Donald Trump has declared himself, after following up his New York win April 19 with victories in five other Northeastern states Tuesday, the "presumptive nominee" of the Republican Party. Is it a done deal?
Not quite. Trump's 40 percent of total primary votes so far have yielded him 48 percent of pledged delegates — not exactly the unfair system he's been decrying. He must win about 56 percent of those yet to be chosen to get to the 1,237 majority necessary for the nomination.
There are signs in the Northeastern primary results that he may get there. For the first time, he significantly outperformed his poll showings. For the first time, he got more than 50 percent of the vote (he came closest earlier in Massachusetts, with 49 percent).
But turnout in these primaries hovered around just 10 percent of eligible voters, lower than in any other state but Louisiana. That's partly because registered Republicans are scarce on the ground in the Northeast: 37 percent of registered voters in Pennsylvania, between 21 and 29 percent in the other closed primary states. Not coincidentally, none except Pennsylvania has come close to voting for a Republican presidential nominee in recent years.
The Northeastern results are the latest example of a phenomenon seen throughout this Republican race: Voters in one state are not much moved by the choices of voters in an earlier contest.
Donald Trump won in New Hampshire after losing in Iowa. Marco Rubio came in second in South Carolina after stumbling to fifth in New Hampshire. Trump won four of five big states on March 15 but got beat by Ted Cruz in Wisconsin April 5 — after which, Cruz finished third in five of six states in the Northeast.
This reminds me of the 1980 Democratic race between Edward Kennedy and Jimmy Carter. Just when Carter seemed to have things wrapped up, Kennedy would get a big win. Then Carter would come back.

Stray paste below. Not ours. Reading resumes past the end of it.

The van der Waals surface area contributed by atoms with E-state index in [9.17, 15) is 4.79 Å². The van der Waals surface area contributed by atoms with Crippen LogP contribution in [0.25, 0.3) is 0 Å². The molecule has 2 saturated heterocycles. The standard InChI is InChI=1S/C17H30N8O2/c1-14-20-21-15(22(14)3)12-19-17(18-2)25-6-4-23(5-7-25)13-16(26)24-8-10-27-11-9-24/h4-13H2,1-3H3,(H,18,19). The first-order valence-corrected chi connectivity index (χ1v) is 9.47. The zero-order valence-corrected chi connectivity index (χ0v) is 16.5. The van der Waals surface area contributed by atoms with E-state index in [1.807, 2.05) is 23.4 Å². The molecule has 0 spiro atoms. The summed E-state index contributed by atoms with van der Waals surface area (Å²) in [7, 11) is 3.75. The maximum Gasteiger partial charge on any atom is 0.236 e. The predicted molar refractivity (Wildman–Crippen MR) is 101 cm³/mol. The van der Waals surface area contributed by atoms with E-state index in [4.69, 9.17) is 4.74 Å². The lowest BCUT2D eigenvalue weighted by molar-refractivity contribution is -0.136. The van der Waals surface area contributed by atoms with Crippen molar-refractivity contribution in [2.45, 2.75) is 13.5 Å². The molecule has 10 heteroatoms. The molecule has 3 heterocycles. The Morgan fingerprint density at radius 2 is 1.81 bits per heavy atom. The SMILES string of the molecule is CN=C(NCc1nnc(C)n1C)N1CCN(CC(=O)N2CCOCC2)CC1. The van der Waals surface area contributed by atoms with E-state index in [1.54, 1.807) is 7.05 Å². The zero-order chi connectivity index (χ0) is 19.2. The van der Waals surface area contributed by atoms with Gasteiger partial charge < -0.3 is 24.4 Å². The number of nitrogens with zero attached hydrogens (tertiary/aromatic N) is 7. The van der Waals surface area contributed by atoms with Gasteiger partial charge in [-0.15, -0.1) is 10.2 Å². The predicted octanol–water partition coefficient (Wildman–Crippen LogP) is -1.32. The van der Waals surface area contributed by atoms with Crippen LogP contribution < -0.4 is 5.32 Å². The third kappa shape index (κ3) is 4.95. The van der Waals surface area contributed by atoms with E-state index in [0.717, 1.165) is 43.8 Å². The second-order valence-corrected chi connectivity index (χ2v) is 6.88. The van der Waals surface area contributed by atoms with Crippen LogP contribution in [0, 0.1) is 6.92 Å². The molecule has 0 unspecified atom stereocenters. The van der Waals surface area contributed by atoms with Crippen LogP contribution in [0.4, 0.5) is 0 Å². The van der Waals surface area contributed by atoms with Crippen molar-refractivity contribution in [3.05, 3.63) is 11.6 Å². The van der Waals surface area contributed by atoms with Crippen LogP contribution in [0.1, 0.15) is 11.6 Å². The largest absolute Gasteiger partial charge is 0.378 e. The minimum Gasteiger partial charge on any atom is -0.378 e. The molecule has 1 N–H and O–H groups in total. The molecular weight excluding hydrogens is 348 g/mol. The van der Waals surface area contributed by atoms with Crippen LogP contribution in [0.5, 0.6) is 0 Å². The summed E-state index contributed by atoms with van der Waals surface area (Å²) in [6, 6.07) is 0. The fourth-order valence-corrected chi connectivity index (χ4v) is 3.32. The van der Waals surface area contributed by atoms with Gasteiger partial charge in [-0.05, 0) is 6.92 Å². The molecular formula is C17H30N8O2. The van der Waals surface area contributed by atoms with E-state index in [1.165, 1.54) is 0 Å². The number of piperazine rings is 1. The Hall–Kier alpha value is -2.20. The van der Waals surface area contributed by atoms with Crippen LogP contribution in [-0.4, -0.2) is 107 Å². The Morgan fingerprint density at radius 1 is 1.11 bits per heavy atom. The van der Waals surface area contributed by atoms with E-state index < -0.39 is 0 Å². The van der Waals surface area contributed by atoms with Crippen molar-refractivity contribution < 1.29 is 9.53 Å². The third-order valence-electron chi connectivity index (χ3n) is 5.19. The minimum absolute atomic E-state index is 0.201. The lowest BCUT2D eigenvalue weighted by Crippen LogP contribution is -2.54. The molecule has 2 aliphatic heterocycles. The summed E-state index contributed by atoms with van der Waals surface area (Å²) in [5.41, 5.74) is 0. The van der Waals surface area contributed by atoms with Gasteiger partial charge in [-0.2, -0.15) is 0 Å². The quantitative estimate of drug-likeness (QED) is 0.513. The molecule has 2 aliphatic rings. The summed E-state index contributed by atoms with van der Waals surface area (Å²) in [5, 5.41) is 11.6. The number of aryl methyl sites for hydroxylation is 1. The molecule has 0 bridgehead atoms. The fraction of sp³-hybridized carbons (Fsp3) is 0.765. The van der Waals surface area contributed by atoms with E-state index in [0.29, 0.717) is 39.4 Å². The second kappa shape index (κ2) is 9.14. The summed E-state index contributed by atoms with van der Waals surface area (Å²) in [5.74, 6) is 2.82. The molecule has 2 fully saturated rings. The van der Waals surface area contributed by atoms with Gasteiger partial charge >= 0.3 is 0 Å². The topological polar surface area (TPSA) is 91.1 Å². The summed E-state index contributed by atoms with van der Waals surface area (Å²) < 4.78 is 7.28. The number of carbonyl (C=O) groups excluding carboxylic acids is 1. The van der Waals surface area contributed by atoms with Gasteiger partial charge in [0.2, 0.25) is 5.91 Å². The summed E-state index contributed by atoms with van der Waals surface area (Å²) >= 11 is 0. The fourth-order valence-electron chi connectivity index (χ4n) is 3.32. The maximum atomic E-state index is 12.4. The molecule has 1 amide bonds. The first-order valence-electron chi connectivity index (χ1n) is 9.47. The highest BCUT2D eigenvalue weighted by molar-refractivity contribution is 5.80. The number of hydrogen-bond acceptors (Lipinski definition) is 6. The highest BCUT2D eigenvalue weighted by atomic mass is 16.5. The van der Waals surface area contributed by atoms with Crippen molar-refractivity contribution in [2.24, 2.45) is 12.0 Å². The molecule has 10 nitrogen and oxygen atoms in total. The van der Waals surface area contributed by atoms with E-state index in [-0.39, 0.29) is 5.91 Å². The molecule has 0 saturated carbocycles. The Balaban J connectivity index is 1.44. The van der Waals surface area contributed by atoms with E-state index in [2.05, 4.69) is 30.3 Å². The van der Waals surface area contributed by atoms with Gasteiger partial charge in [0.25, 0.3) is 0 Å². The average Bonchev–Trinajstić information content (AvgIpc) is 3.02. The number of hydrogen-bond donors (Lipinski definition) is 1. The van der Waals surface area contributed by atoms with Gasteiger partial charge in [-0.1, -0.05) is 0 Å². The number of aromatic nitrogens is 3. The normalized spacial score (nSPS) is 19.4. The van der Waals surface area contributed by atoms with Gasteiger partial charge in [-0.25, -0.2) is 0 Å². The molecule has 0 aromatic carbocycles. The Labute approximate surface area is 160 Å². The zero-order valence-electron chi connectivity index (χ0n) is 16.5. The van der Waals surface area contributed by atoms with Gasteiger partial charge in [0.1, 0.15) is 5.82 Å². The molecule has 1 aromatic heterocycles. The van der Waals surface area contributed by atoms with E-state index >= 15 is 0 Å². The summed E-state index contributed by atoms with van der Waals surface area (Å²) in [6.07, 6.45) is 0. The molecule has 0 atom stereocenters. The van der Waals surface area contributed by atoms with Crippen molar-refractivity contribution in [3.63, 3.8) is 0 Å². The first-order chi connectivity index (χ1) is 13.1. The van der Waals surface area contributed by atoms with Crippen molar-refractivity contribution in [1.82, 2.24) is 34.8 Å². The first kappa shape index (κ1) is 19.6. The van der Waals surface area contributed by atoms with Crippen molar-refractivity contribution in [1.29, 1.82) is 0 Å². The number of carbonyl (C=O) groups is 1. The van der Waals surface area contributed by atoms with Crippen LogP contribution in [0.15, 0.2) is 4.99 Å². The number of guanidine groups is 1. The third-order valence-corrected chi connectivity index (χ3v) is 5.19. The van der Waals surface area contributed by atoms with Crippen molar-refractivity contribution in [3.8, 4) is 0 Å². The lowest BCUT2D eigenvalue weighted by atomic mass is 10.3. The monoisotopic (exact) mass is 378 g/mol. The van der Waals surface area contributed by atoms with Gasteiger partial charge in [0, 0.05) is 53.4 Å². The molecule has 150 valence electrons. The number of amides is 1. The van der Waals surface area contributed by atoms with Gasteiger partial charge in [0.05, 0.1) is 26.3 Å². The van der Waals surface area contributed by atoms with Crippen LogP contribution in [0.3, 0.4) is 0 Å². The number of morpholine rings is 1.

It was as if many Democratic voters wanted neither one to clinch the nomination. Perhaps this year many Republican voters don't relish a Trump victory or a contested convention where Cruz or someone else could win.
The next test comes in Indiana. Polling is sparse there because of a state anti-telemarketing law, with the three April polls showing Trump leading Cruz by 39 to 33 percent, with 19 percent for John Kasich.
That's not quite as unfavorable for Trump as polling immediately before Wisconsin, but it leaves Cruz within striking distance, especially if, as in Wisconsin, Kasich underperforms his poll numbers.
There's a good chance that happens, given the apparent deal by which Kasich would defer to Cruz in Indiana in return for Cruz doing so in Oregon in May and New Mexico in June. Polls suggest that Kasich's strength in Indiana, as elsewhere, is in affluent suburbs. Cruz could pull ahead if anti-Trump voters switch to him in the suburban counties around Indianapolis, which cast one-fifth of Republican primary votes.
Kasich's weak showing in the Northeast may accelerate that trend. He was supposed to be strong in affluent suburbs there, but he carried just one county, Manhattan, in those six states. Indeed, outside Manhattan and his home state of Ohio he has carried just six counties, four in Vermont and two in Michigan. Cruz has carried, by my count, 759.
Whoever carries Indiana will win the bulk of its 57 delegates, enough to counterbalance Trump's expected winner-take-all 51 in New Jersey. The yet-to-vote smaller states (except West Virginia) look like tough territory for Trump, but no one is sure how California's vote will shake out.
There 159 of 172 delegates are chosen winner-take-all by congressional district, and 24 of those 53 districts voted 65 percent or more for Barack Obama in 2012. So a lot depends on the votes of the relatively few registered Republicans in such districts, a matter on which there is no polling evidence or applicable precedent and on which smart analysts refuse to hazard a guess.
Members of the "Never Trump" group may imagine a candidate who combines Cruz's appeal to hard shell conservatives and Kasich's to upscale suburbanites: Call him Marco Rubio. But Rubio couldn't carry his home state of Florida, so Republicans are stuck with candidates who carried and embody the images of their home states, which are New York and Texas — images repellent to many other voters.
Democrats have already settled for a presumptive nominee who is universally known with high negatives. Do Republicans — especially in Indiana and California — want to do that, too?
Michael Barone is senior political analyst for the Washington Examiner and resident fellow at American Enterprise Institute. To find out more about Michael Barone, and read features by other Creators writers and cartoonists, visit the Creators Syndicate Web page at www.creators.com.
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